How to network with teenagers: Is this year's Faraday Lecture a tribute to the electricity hero, or a sales pitch for mobile phones? Jim Cusick reports

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The Independent Online
IN A HOLLYWOOD casting studio, sometime in the near future, Steven Spielberg, glowing with Jurassic success, will pronounce: 'This guy Michael Faraday. Founded modern electrical science, OK. He's private. He's deeply religious. Sounds like Jack Nicholson to me.'

The studio yes-men will say: 'Yes, Steven,' and Faraday will be transformed from the 19th-century self-taught son of a Yorkshire blacksmith and architect of classical field theory into 'Indiana' Faraday, the man who kicked electro-magnetism into shape.

The marketing men will cash in. Spielberg will make even more millions. And somewhere along the line a few kids will learn something about science that they didn't know before they went through the cinema door. Some may even go on to become electrical engineers.

Such an outcome would lend a touch of honesty to any big-bucks approach to explaining the drama behind Avogadro's constant and the charge on a electron. But before Hollywood 'options' Faraday, a multi-media production is hitting the road in Britain this week, aiming to play to more than 100,000 children aged from 14 to 18 between now and next March.

This is the annual Faraday Lecture, the largest touring lecture in the world, which is being sponsored to the tune of pounds 1m by Cellnet, the mobile phone network, and Motorola, the US electronics and semi-conductor corporation.

In the 19th century, when Faraday began to explain his discoveries - such as the lecture he gave to the Royal Institution in 1846 when he suggested that magnetism and electricity behaved in a unifying way - his talk consisted mainly of a few notes, a few scientific props, an elementary explanation of his experiments, and his conclusions.

This year the lecture, held to 'celebrate the impact Faraday and other scientific pioneers have had on the way we live', has acquired a few extras, such as: two 40ft articulated trucks, 56 tons of equipment, 50,000 watts for stage lighting, 10,000 watts for the sound system, 6,000ft of cable, a crew of 22, a 38ft-wide, 25ft-high set, and the largest liquid crystal display projector ever manufactured, incorporating a video-disc system capable of carrying 160,000 images.

One section of the hour-long lecture is devoted to 'history' and 'the principles of radio'. The lineage of Hans Christian Oersted, who first demonstrated the relationship between magnetism and electric current, is traced through Faraday to James Clerk Maxwell and the prediction of the existence of radio waves, to Heinrich Hertz's late-1880s confirmation experiment. This is followed by brief summaries of the contributions of Marconi and Alexander Graham Bell.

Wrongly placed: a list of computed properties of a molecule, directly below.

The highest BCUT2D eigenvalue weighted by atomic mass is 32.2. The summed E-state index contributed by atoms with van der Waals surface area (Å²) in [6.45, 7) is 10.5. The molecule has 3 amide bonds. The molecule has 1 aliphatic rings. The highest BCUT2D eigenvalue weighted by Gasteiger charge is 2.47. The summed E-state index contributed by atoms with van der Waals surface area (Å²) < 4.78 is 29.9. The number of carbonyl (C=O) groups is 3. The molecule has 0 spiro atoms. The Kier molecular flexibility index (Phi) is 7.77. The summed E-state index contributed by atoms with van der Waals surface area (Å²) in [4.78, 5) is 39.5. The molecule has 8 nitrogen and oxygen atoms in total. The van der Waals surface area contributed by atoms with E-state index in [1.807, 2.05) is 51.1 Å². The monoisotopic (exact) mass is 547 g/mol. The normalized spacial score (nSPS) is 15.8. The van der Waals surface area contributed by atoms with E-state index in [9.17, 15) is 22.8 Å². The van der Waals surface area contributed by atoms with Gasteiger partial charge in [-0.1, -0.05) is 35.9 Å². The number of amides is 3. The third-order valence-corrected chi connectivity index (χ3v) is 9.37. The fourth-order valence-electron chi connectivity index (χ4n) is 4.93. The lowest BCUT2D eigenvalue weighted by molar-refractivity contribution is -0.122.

Then the fundamentals of radio; what lies beyond the visible light spectrum; the principles of tuning; and electronic valve technology are presented in what the teenage audience will by now have realised is no longer a lecture but a show.

From Benjamin Franklin to the Second World War takes 20 minutes. The remaining 40 minutes are devoted to 'how the mobile phone network is structured'. (As the Reader's Digest once observed, the longest word in the language is the one following the phrase: 'And now, a word from our sponsors . . .')

Pupils will 'build their own network on stage' - essentially arranging coloured shapes on a board - and hear how Cellnet engineers use computers to manage the network. 'The future', they are told, is GSM, Cellnet's national digital network . . . and the mobile phone.

Gone are the days of Latin grammars, rubbers, rulers, set- squares and log tables. The benefits of improved reception, greater privacy and, 'excitingly, the ability to use your phone in Asia and the Middle East' are expounded - followed by the prediction that within 10 years all members of the audience will own their own . . . mobile phones.

The journey is almost complete: the Faraday Lecture has metamorphosed into the Faraday Show, then the Faraday Sales Conference - not surprisingly, as its designers specialise in sales presentations to international conferences.

And here is another prediction, this time from Vance Packard's 1957 classic book on US advertising, The Hidden Persuaders: eventually everyone under 16 will become 'trainee consumers'. The Faraday Lecture/Show/Sales Conference would have brought a smile to Mr Packard's face.

In 1957 the mobile phone had yet to be invented. In 1958 Jack Kilby, an American electronics engineer, packed transistors, capacitors and resistors into one 'integrated circuit' on a single piece of semi-conductor. The microchip was the future. Kilby doesn't get a mention in this year's Faraday. But, as they say, that's showbiz.

(Photograph omitted)